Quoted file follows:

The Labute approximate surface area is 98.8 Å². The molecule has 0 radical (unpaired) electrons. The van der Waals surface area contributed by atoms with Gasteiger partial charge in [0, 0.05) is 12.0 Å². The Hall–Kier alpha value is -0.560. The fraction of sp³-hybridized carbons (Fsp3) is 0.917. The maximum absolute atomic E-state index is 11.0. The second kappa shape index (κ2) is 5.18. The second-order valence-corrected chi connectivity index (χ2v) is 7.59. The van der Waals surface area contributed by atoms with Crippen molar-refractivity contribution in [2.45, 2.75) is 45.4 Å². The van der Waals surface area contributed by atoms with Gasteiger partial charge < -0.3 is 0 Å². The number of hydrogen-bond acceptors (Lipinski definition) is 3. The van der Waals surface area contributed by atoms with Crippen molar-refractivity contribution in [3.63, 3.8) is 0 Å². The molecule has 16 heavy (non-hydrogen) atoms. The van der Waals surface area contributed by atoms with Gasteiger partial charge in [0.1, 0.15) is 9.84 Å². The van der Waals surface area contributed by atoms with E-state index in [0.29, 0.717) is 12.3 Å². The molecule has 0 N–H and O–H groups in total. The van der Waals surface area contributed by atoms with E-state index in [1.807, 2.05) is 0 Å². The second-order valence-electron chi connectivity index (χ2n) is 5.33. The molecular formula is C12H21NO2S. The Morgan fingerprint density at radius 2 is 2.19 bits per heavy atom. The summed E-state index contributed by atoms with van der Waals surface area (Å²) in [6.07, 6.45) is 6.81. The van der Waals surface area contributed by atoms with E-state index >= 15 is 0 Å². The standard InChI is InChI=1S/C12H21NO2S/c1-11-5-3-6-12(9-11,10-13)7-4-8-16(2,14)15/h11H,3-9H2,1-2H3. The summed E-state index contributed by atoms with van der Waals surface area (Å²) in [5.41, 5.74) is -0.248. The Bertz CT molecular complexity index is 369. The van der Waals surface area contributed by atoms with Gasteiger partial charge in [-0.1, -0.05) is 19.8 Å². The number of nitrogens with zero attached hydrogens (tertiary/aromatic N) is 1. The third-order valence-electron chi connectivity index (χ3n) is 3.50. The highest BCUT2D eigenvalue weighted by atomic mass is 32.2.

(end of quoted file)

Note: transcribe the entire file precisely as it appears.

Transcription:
The Labute approximate surface area is 98.8 Å². The molecule has 0 radical (unpaired) electrons. The van der Waals surface area contributed by atoms with Gasteiger partial charge in [0, 0.05) is 12.0 Å². The Hall–Kier alpha value is -0.560. The fraction of sp³-hybridized carbons (Fsp3) is 0.917. The maximum absolute atomic E-state index is 11.0. The second kappa shape index (κ2) is 5.18. The second-order valence-corrected chi connectivity index (χ2v) is 7.59. The van der Waals surface area contributed by atoms with Crippen molar-refractivity contribution in [2.45, 2.75) is 45.4 Å². The van der Waals surface area contributed by atoms with Gasteiger partial charge < -0.3 is 0 Å². The number of hydrogen-bond acceptors (Lipinski definition) is 3. The van der Waals surface area contributed by atoms with Crippen molar-refractivity contribution in [3.63, 3.8) is 0 Å². The molecule has 16 heavy (non-hydrogen) atoms. The van der Waals surface area contributed by atoms with Gasteiger partial charge in [0.1, 0.15) is 9.84 Å². The van der Waals surface area contributed by atoms with E-state index in [0.29, 0.717) is 12.3 Å². The molecule has 0 N–H and O–H groups in total. The van der Waals surface area contributed by atoms with E-state index in [1.807, 2.05) is 0 Å². The second-order valence-electron chi connectivity index (χ2n) is 5.33. The molecular formula is C12H21NO2S. The Morgan fingerprint density at radius 2 is 2.19 bits per heavy atom. The summed E-state index contributed by atoms with van der Waals surface area (Å²) in [6.07, 6.45) is 6.81. The van der Waals surface area contributed by atoms with E-state index >= 15 is 0 Å². The standard InChI is InChI=1S/C12H21NO2S/c1-11-5-3-6-12(9-11,10-13)7-4-8-16(2,14)15/h11H,3-9H2,1-2H3. The summed E-state index contributed by atoms with van der Waals surface area (Å²) in [5.41, 5.74) is -0.248. The Bertz CT molecular complexity index is 369. The van der Waals surface area contributed by atoms with Gasteiger partial charge in [-0.1, -0.05) is 19.8 Å². The number of nitrogens with zero attached hydrogens (tertiary/aromatic N) is 1. The third-order valence-electron chi connectivity index (χ3n) is 3.50. The highest BCUT2D eigenvalue weighted by atomic mass is 32.2.